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Publication numberUS6503500 B1
Publication typeGrant
Application numberUS 09/147,259
PCT numberPCT/IL1998/000117
Publication dateJan 7, 2003
Filing dateMar 12, 1998
Priority dateMar 13, 1997
Fee statusLapsed
Also published asWO1998039974A2, WO1998039974A3
Publication number09147259, 147259, PCT/1998/117, PCT/IL/1998/000117, PCT/IL/1998/00117, PCT/IL/98/000117, PCT/IL/98/00117, PCT/IL1998/000117, PCT/IL1998/00117, PCT/IL1998000117, PCT/IL199800117, PCT/IL98/000117, PCT/IL98/00117, PCT/IL98000117, PCT/IL9800117, US 6503500 B1, US 6503500B1, US-B1-6503500, US6503500 B1, US6503500B1
InventorsArieh Zaritsky, Sammy Boussiba, Eitan Ben-Dov
Original AssigneeBen Gurion University Of The Negev Research And Development Authority
Export CitationBiBTeX, EndNote, RefMan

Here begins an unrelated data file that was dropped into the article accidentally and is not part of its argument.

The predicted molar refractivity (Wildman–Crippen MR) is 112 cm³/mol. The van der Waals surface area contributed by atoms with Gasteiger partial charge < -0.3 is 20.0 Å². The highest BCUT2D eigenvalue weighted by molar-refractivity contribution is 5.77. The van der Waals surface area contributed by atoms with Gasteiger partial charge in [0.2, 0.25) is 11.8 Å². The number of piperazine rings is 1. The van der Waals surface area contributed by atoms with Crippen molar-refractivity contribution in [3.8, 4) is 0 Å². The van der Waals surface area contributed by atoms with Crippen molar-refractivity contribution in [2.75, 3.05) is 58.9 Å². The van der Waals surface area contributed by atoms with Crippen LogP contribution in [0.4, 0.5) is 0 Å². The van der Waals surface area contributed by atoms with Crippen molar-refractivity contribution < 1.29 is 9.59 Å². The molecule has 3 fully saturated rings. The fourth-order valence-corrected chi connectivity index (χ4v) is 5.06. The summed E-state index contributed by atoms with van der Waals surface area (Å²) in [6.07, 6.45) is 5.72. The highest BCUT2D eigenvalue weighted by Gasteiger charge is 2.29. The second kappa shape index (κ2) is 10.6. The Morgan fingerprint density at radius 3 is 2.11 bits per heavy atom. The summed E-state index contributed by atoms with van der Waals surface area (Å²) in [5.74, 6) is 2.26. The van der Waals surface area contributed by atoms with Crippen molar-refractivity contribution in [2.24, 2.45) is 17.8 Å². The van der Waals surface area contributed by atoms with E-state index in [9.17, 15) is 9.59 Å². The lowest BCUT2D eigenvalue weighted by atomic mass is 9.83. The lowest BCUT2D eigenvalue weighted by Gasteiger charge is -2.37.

External Links: USPTO, USPTO Assignment, Espacenet
Biocontrol agent containing an endotoxin gene
US 6503500 B1
Abstract
The invention provides a biocontrol agent against larvae of mosquitoes and blackflies comprising transgenic Anabaena PCC 7120 carrying a synergistic combination of the endotoxin genes CryIVA and CryIVD of Bacillus thuringiensis subsp. israelensis.
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Claims(13)
What is claimed is:
1. A biocontrol agent against larvae of mosquitoes and blackflies comprising transgenic Anabaena PCC 7120 carrying a synergistic combination of the endotoxin genes CryIVA (cry4Aa) and CryIVD (cry11Aa) of Bacillus thuringiensis subsp. israelensis.